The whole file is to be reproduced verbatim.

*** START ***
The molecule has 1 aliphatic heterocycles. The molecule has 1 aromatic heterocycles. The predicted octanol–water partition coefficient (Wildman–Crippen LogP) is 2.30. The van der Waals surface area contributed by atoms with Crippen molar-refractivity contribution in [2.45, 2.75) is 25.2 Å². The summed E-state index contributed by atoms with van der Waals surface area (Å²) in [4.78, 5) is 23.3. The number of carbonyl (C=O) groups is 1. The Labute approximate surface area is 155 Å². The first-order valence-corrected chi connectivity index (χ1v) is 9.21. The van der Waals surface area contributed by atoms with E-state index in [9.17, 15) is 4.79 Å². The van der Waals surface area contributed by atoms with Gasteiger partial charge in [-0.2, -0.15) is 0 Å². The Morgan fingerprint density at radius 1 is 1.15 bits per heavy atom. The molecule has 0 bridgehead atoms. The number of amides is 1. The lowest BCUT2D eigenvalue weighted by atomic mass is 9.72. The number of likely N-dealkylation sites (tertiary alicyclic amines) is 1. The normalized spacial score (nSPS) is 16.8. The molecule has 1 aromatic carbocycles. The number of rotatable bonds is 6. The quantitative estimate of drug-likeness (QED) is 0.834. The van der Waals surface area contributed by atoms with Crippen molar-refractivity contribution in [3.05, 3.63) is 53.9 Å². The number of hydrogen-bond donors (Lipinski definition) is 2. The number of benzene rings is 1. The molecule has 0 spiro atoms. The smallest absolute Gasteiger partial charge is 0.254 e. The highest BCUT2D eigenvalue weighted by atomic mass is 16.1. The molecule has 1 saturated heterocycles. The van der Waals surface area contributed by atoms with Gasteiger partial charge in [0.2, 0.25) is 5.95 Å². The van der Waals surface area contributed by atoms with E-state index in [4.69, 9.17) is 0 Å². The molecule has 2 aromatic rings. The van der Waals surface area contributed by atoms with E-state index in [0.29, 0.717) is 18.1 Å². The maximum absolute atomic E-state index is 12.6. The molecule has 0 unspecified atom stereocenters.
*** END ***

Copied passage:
The molecule has 1 aliphatic heterocycles. The molecule has 1 aromatic heterocycles. The predicted octanol–water partition coefficient (Wildman–Crippen LogP) is 2.30. The van der Waals surface area contributed by atoms with Crippen molar-refractivity contribution in [2.45, 2.75) is 25.2 Å². The summed E-state index contributed by atoms with van der Waals surface area (Å²) in [4.78, 5) is 23.3. The number of carbonyl (C=O) groups is 1. The Labute approximate surface area is 155 Å². The first-order valence-corrected chi connectivity index (χ1v) is 9.21. The van der Waals surface area contributed by atoms with E-state index in [9.17, 15) is 4.79 Å². The van der Waals surface area contributed by atoms with Gasteiger partial charge in [-0.2, -0.15) is 0 Å². The Morgan fingerprint density at radius 1 is 1.15 bits per heavy atom. The molecule has 0 bridgehead atoms. The number of amides is 1. The lowest BCUT2D eigenvalue weighted by atomic mass is 9.72. The number of likely N-dealkylation sites (tertiary alicyclic amines) is 1. The normalized spacial score (nSPS) is 16.8. The molecule has 1 aromatic carbocycles. The number of rotatable bonds is 6. The quantitative estimate of drug-likeness (QED) is 0.834. The van der Waals surface area contributed by atoms with Crippen molar-refractivity contribution in [3.05, 3.63) is 53.9 Å². The number of hydrogen-bond donors (Lipinski definition) is 2. The number of benzene rings is 1. The molecule has 0 spiro atoms. The smallest absolute Gasteiger partial charge is 0.254 e. The highest BCUT2D eigenvalue weighted by atomic mass is 16.1. The molecule has 1 saturated heterocycles. The van der Waals surface area contributed by atoms with Gasteiger partial charge in [0.2, 0.25) is 5.95 Å². The van der Waals surface area contributed by atoms with E-state index in [4.69, 9.17) is 0 Å². The molecule has 2 aromatic rings. The van der Waals surface area contributed by atoms with E-state index in [0.29, 0.717) is 18.1 Å². The maximum absolute atomic E-state index is 12.6. The molecule has 0 unspecified atom stereocenters.